Planetary Arrangement in the Solar System

What planet is closest to the Sun? What planet is the furthest from the Sun? What is the makeup of planets in the solar system? Is there life on planets other than on Earth? How are the planets? To find out, check out the following description.

The solar system consists of the Sun, planets, and its Moon (satellites). The sun is the center of the solar system and the planet moves around it. Did you know that besides Earth there are other planets, satellites, asteroids, and comets that move around the Sun? The arrangement of celestial bodies surrounding the Sun is called the solar system.

Planetary Arrangement in the Solar System

planetary arrangement in the solar system

1. Mercury

Mercury is the closest planet to the Sun. Its diameter ± 4,878 km and has an average distance of 57.9 million km from the Sun. During the day, Mercury’s surface temperature can reach 430°C.  Meanwhile, nighttime temperatures reach –170°C.  

Mercury’s surface is hollow and mountainous. The holes form craters. This is because many meteors hit Mercury. Mercury has an atmosphere consisting of sodium and potassium gases. With these conditions, living things cannot survive. Therefore, on the planet Mercury there is no life.

Mercury takes 88 days (one year of Mercury) to move around the Sun. It was called the time of Mercury’s revolution against the Sun. To rotate, Mercury takes 59 days (one Mercury Month). What about the other planets?

2. Venus

Venus is the second closest planet to the Sun. Its diameter is ± 12,100 km and its distance from the Sun is 108.2 million km. The size of Venus is not much different from the size of the Earth. What is the temperature on the surface of Venus? The temperature on the surface of Venus is very high reaching 480°C.  Thus, Venus is a very hot planet.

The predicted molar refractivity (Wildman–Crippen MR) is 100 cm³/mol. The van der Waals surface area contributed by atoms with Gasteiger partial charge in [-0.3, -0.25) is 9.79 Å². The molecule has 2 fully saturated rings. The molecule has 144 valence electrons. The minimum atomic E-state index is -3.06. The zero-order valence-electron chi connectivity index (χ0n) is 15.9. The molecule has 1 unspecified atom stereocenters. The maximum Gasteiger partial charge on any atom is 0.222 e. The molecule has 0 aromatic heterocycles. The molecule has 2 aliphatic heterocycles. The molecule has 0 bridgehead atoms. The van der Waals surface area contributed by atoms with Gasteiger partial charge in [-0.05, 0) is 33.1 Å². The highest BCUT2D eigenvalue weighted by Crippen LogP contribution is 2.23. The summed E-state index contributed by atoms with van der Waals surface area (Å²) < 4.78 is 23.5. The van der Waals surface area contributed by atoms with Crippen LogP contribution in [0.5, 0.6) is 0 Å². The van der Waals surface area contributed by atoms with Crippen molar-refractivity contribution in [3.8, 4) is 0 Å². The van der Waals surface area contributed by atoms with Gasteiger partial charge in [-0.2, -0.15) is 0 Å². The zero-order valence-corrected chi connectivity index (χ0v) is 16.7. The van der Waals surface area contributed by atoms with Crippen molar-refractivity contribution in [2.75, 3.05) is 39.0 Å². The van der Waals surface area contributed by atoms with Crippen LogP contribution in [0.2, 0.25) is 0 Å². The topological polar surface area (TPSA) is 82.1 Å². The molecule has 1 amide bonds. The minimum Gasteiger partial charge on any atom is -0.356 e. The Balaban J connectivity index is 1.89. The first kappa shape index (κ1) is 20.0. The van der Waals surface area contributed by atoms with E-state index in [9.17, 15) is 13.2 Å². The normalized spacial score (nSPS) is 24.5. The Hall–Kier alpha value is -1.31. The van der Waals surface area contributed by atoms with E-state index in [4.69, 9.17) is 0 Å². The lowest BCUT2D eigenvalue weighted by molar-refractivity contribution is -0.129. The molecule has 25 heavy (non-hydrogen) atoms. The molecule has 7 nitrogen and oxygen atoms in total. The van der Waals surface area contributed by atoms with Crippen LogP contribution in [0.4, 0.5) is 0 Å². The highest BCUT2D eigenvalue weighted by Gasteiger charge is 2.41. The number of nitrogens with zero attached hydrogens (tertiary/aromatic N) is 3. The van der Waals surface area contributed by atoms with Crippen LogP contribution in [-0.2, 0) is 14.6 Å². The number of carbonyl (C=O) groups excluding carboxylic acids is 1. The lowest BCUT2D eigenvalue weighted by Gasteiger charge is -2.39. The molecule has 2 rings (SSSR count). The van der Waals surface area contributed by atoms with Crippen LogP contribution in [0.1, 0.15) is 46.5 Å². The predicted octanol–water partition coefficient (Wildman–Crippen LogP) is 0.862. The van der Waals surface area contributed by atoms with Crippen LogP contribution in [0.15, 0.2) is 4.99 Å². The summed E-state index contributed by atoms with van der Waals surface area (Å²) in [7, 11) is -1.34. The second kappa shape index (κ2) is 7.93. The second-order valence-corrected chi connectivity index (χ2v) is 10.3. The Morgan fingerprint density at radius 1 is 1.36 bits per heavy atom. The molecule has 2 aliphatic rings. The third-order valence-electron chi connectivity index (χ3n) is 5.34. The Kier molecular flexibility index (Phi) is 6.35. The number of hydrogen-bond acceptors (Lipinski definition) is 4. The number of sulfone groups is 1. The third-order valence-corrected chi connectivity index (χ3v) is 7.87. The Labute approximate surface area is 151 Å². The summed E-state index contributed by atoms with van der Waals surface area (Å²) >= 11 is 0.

Venus’ atmosphere consists of carbon dioxide and nitrogen gases. Venus’ atmosphere is very high pressure. Venus moves around the Sun within 225 days (1 year of Venus). Meanwhile, the rotation time is 243 days. Sometimes Venus can be seen in the morning or evening. Therefore, Venus is also called a morning star or an afternoon star.

3. Earth

Earth is the planet we live on. Surely you already know our Earth? Earth is the only planet inhabited by living things. Earth is third only to Mercury and Venus. Earth’s diameter ±12,725 km and is 149.6 million km from the Sun. Two-thirds of the Earth’s surface is covered by water. Earth is protected by the atmosphere. The Earth’s atmosphere consists of nitrogen gas, oxygen, and other substances, such as carbon dioxide (CO2) and ozone (O3).

The Earth rotates within 24 hours and moves around the Sun or evolves within 365.25 days (1 year). Earth has one satellite, the Moon. Satellites are celestial bodies that surround the planet.

4. Mars

Mars is the fourth closest planet to the Sun. The distance of Mars from the Sun is about 228 million km. The diameter of the planet Mars ± 6,794 km. The surface of Mars has temperatures between –133°C to 27°C.  The atmosphere of the planet Mars consists of nitrogen gas and carbon dioxide. Mars evolved within 687 days. The rotation time of Mars is 24.6 hours.

On the surface of Mars, there are many craters. When viewed from Earth, the craters look like black patches. The planet Mars is referred to as the red planet. Why is that? When viewed from Earth with the naked eye, the planet Mars appears reddish. Does Mars have satellites? Yes, Mars has two satellites, Phobos and Deimos.